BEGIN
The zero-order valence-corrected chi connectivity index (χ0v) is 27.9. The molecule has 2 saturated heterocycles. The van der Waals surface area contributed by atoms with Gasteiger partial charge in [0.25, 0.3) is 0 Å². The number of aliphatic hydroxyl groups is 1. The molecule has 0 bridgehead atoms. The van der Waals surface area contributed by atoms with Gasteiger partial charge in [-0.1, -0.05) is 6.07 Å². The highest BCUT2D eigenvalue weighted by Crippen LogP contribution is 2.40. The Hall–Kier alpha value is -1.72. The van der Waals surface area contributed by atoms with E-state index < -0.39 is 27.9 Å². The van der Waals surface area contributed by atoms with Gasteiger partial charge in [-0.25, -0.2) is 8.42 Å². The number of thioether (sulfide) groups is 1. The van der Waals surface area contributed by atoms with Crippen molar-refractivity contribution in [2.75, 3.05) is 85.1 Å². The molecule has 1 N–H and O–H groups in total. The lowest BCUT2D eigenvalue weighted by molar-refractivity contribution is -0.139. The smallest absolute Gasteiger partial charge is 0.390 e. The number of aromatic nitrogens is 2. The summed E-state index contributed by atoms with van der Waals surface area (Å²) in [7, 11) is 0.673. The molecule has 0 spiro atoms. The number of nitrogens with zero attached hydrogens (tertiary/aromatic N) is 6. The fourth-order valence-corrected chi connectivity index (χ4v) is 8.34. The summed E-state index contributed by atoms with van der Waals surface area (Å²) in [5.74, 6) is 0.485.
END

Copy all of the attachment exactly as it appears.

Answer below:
The zero-order valence-corrected chi connectivity index (χ0v) is 27.9. The molecule has 2 saturated heterocycles. The van der Waals surface area contributed by atoms with Gasteiger partial charge in [0.25, 0.3) is 0 Å². The number of aliphatic hydroxyl groups is 1. The molecule has 0 bridgehead atoms. The van der Waals surface area contributed by atoms with Gasteiger partial charge in [-0.1, -0.05) is 6.07 Å². The highest BCUT2D eigenvalue weighted by Crippen LogP contribution is 2.40. The Hall–Kier alpha value is -1.72. The van der Waals surface area contributed by atoms with E-state index < -0.39 is 27.9 Å². The van der Waals surface area contributed by atoms with Gasteiger partial charge in [-0.25, -0.2) is 8.42 Å². The number of thioether (sulfide) groups is 1. The van der Waals surface area contributed by atoms with Crippen molar-refractivity contribution in [2.75, 3.05) is 85.1 Å². The molecule has 1 N–H and O–H groups in total. The lowest BCUT2D eigenvalue weighted by molar-refractivity contribution is -0.139. The smallest absolute Gasteiger partial charge is 0.390 e. The number of aromatic nitrogens is 2. The summed E-state index contributed by atoms with van der Waals surface area (Å²) in [7, 11) is 0.673. The molecule has 0 spiro atoms. The number of nitrogens with zero attached hydrogens (tertiary/aromatic N) is 6. The fourth-order valence-corrected chi connectivity index (χ4v) is 8.34. The summed E-state index contributed by atoms with van der Waals surface area (Å²) in [5.74, 6) is 0.485.